Leni: I need to woo ‘anti-admin’ Metro
As the race for Vice President becomes tighter a full month before the polls, the ruling Liberal Party’s bet Leni Robredo has expounded on what she considers the missing key to her victory—the votes of Metro Manila.
Visiting vote-rich Tondo in the city of Manila on Thursday, Robredo admitted that the awareness level of her campaign in the National Capital Region remained low compared with the Visayas and Mindanao where she is rating very high.
“We all know how difficult this fight is,” said Robredo, who is running on anticorruption and pro-poor platform.
According to the Commission on Elections, Metro Manila has 6,253,249 registered voters, with 974,479 coming from the city of Manila.
Robredo, the only woman in the six-way race, said she’s up against five big names in politics. And unlike her, the five men were all senators who have all won national seats.
Despite this, her nationwide rating dramatically increased from 1 percent in October 2015 to 23 percent this month. And although she’s tied with two other candidates, their ratings have dropped while hers continues to spike.
In her low-pitched tone, Robredo explained to the crowd, composed mostly of women and senior citizens, that the surveys have shown that she needs a higher awareness level in the metro in order for her to win the race.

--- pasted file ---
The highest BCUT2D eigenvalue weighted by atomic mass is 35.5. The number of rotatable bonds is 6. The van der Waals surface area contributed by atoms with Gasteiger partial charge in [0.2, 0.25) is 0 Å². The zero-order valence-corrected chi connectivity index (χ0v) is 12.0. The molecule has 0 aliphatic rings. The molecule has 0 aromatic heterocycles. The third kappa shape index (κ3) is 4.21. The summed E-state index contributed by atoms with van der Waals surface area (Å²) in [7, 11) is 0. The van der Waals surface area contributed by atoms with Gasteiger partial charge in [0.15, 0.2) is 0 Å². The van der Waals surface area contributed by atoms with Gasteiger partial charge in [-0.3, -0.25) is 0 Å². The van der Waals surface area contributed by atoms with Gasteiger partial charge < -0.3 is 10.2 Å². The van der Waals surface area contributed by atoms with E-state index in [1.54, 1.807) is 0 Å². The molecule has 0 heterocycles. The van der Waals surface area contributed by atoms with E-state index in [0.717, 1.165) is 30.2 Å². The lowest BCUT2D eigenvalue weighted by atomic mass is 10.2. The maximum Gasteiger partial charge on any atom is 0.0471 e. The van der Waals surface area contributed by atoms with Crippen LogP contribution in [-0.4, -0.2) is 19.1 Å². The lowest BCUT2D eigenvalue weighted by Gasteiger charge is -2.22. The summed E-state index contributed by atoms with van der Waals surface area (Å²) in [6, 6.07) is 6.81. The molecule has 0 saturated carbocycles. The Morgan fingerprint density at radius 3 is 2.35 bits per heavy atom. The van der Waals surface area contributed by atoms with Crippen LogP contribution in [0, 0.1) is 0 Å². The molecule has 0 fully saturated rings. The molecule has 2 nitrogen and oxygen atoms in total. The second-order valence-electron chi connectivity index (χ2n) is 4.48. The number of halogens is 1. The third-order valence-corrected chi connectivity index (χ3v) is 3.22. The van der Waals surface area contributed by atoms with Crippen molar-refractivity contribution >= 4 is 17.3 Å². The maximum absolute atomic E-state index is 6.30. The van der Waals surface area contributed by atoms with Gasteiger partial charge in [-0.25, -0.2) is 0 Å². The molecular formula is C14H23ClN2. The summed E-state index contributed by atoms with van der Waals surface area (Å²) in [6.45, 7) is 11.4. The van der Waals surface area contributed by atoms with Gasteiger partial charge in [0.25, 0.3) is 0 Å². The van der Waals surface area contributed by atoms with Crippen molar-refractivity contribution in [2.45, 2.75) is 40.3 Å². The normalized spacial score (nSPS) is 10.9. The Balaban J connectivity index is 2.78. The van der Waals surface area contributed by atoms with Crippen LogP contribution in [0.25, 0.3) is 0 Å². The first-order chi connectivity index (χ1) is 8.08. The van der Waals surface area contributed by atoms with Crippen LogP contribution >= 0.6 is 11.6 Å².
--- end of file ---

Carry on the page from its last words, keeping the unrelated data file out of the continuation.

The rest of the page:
For this to happen, Robredo asked her supporters to help her by informing their families and neighbors about her and her candidacy.
“Surveys show that I’m the runaway winner in the Visayas. I place first and second in a neck-and-neck race in Mindanao. In Southern Luzon, I’m No. 1. But you know how I fare in Metro Manila? I only got 12 percent in awareness level,” she said.
‘Time running out’
“That’s why I’m asking help from you. Time is running out and I only have 32 days left. If I had a choice, I would scour the whole of Manila. I’ll surely win if my ratings go up in Manila,” she said.
Robredo, a congresswoman from Naga, is also the only candidate who is not an incumbent senator. Her congressional term will expire on June 30.
In an interview after her speech, Robredo surmised that her low ratings in Manila may have to do with the traditionally anti-administration sentiment in the capital. But she is confident that this will change once the public becomes more aware of what she has done, what she plans do, and what she stands for.
“In the end, it’s the character of the candidate that people will look at,” she said.
Robredo said she will be devoting more campaign time in Metro Manila to allow the voters to share their sentiments with her. What she wants is a dialogue type of campaigning as she longs to hear what metro residents have to say.
She declined to comment on the weaknesses of her opponents, saying “it would not sound right if that would come from me.”
“Let’s focus on my strengths,” she said.
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